The latter is not “bad” at all. Research has confirmed that large LDL particles do not contribute to heart disease. The small, dense LDL particles, however, do contribute to the build-up of plaque in your arteries, and trans fat increases small, dense LDL. Saturated fat, on the other hand, increases large, fluffy—and benign—LDL.
More importantly, research has also shown that small, dense LDL particles are increased by eatingrefined sugar and carbohydrates, such as bread, bagels, and soda. Together, trans fats and refined carbs do far more harm than saturated fat ever possibly could.
Unfortunately, when the cholesterol hypothesis took hold, the food industry switched over to low-fat foods, replacing healthy saturated fats like butter and lard with harmful trans fats (vegetables oils, margarine, etc.), and lots of refined sugar and processed fructose.
Ever-rising obesity and heart disease rates clearly illustrate the ramifications of this flawed approach. I recently interviewed Dr. Fred Kummerow on this topic. If you missed it, I highly recommend taking a moment to listen to it now.
A True Heart-Healthy Diet Plan
If you want to protect your heart, you need to avoid trans fats by eliminating all processed foods (which would also include most restaurant food). You also need to address your insulin and leptin resistance, which is the result of eating a diet too high in sugars and grains. To lower your heart disease risk, you need to adhere to the following suggestions, which are explained in detail in my nutrition plan.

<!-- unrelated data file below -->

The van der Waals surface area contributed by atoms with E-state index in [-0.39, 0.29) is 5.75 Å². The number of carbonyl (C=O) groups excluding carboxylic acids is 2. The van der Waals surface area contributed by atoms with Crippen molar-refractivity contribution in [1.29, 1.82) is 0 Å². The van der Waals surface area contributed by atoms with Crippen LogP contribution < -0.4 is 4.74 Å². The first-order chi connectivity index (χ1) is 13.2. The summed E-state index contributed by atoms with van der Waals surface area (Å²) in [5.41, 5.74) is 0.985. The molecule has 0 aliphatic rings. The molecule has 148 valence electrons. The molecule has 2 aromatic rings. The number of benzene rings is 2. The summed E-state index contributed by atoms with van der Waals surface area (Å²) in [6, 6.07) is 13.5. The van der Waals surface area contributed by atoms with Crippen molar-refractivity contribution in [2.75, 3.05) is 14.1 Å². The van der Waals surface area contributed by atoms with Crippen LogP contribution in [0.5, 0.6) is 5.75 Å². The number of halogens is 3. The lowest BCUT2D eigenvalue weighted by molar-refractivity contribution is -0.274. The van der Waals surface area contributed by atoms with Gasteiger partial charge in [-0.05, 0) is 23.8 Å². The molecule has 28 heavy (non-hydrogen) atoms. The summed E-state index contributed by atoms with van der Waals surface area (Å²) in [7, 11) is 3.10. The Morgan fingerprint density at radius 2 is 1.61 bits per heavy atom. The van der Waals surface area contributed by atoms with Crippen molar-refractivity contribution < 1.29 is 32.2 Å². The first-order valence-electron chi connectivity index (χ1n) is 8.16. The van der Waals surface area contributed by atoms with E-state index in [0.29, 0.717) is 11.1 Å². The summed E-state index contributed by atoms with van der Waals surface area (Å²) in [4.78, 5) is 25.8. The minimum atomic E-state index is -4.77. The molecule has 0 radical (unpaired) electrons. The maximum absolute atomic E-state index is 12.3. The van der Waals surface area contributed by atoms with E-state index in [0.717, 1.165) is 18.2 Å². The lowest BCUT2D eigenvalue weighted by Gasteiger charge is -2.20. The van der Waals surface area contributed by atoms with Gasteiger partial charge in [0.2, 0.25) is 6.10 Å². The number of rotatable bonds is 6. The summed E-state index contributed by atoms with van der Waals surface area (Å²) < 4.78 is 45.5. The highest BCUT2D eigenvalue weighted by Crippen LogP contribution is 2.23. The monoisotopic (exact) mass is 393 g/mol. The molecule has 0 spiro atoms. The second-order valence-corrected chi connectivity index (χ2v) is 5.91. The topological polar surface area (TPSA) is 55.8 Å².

Avocados, Butter made from raw grass-fed organic milk, Raw dairy, Organic pastured egg yolks, Coconuts and coconut oil, Unheated organic nut oils, Raw nuts, such as almonds, pecans, macadamia, and seeds, Grass-fed meats.
Balancing your omega-3 to omega-6 ratio is also key for heart health, as these fatty acids help build the cells in your arteries that make the prostacyclin that keeps your blood flowing smoothly. Omega-3 deficiency can cause or contribute to very serious health problems, both mental and physical, and may be a significant underlying factor in up to 96,000 premature deaths each year. You can do this by avoiding most vegetable oils and increasing your intake of small wild-caught oily fish (sardines and anchovies) or taking a high-quality krill oil supplement.
Should You Eat More Fruit for Your Heart?
A study presented this year at the ESC Congress in Barcelona, Spain found that people who ate fruit daily had a 40 percent lower risk of heart disease, and a 32 percent lower risk of death from any cause, than those who did not. Further, the more fruit they ate, the lower their risk of heart disease became.5 Fruit can be an excellent source of antioxidants, vitamins, minerals, and other phytochemicals, many of which have heart-healthy anti-inflammatory effects. For instance, research published in the British Medical Journal (BMJ)6 found that simply eating an apple a day might help prevent cardiovascular-related deaths in those over 50 to a similar degree as using a daily statin.7